Don’t get bogged down in the day-to-day politics of American sports betting, writes Neale Deeley, VP of sales at Sportradar. The direction of travel is clear, he says the industry needs to keep the faith and maintain a long-term view.
The regulation of gambling in whatever form is never a straight path. In any given jurisdiction, gambling is a part of public policy and, as such, its operation is destined to be very much affected by the actions of the politicians and the authorities.
Never is this more the case than in the US where at the start of January the reverse on the part of the Department of Justice (DoJ) regarding the applicability of the Wire Act to online gambling truly threw the cat among the state-by-state regulatory pigeons.
Strictly speaking, the new opinion from the DoJ – and it is only an opinion as yet and not law – will have more impact on the potential for interstate poker liquidity sharing and potentially lotteries than it will on the progress of regulated sports betting.
Still, as many commentators have already stated, it is likely to have some- thing of an anaesthetising affect; potential state legislators will feel less pressured to get moving on any proposals and those plans that are already in train will likely face more scrutiny.
Yet the decision of the Supreme Court last May that said it was up to each individual state to decide its own position on sports betting still holds. We are not back at square one and sports betting will continue its path towards regulation in many more states in the coming years.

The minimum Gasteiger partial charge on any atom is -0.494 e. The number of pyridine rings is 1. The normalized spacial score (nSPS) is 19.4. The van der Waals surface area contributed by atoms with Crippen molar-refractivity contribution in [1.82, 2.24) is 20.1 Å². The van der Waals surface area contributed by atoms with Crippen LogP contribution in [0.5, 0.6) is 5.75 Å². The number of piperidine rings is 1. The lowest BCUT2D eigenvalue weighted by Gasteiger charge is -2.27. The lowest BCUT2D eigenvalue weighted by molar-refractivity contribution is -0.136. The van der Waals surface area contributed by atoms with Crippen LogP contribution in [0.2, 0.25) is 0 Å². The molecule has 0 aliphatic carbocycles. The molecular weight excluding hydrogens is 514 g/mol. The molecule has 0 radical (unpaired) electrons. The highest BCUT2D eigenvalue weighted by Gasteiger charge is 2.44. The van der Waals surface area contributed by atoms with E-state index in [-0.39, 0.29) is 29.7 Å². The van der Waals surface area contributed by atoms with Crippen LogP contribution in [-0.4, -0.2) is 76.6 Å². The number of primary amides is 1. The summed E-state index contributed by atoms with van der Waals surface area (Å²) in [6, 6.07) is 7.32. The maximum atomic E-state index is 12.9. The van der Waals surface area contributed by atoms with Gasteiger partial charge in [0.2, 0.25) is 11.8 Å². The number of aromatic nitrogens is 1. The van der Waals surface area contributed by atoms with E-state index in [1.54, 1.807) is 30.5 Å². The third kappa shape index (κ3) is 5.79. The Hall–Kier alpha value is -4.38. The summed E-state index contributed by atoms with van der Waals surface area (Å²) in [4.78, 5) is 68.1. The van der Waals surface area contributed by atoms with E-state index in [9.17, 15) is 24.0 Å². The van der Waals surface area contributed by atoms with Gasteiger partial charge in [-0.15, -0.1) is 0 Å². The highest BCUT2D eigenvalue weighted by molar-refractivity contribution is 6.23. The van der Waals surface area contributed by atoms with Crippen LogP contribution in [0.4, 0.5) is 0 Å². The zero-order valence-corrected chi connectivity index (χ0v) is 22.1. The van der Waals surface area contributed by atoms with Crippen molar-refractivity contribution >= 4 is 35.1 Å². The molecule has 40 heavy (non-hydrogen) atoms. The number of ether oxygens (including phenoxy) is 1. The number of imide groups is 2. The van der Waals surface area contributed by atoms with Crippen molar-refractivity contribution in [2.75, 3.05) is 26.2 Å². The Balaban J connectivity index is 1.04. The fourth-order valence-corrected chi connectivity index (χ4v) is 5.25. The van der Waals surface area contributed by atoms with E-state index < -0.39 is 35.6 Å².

Indeed, I would argue that it was the decision emanating from New York in the same week to limit the regulation of sports betting to land-based venues and explicitly ignore mobile that will have more impact on the sports-betting sector.
That decision shows more precisely how the sector will need to argue its case on a state-by-state basis for the optimum solutions to get sports-betting up and running. It is this type of battle that will need to be won if the sector is to make true progress.
But what both news items do demonstrate is that the road to expanded sports-betting opportunities in the US will be, as the song says, a long and winding road.
The direction of travel is clearly positive and, when seen from the perspective of this time last year, it is clear that progress has been made. Here I would also cite the unexpected news from Hawaii that it is looking at the potential for sports betting to become the first ever form of legalised gaming in the state.
But there will be road- blocks and these will be inextricably tied up with politics.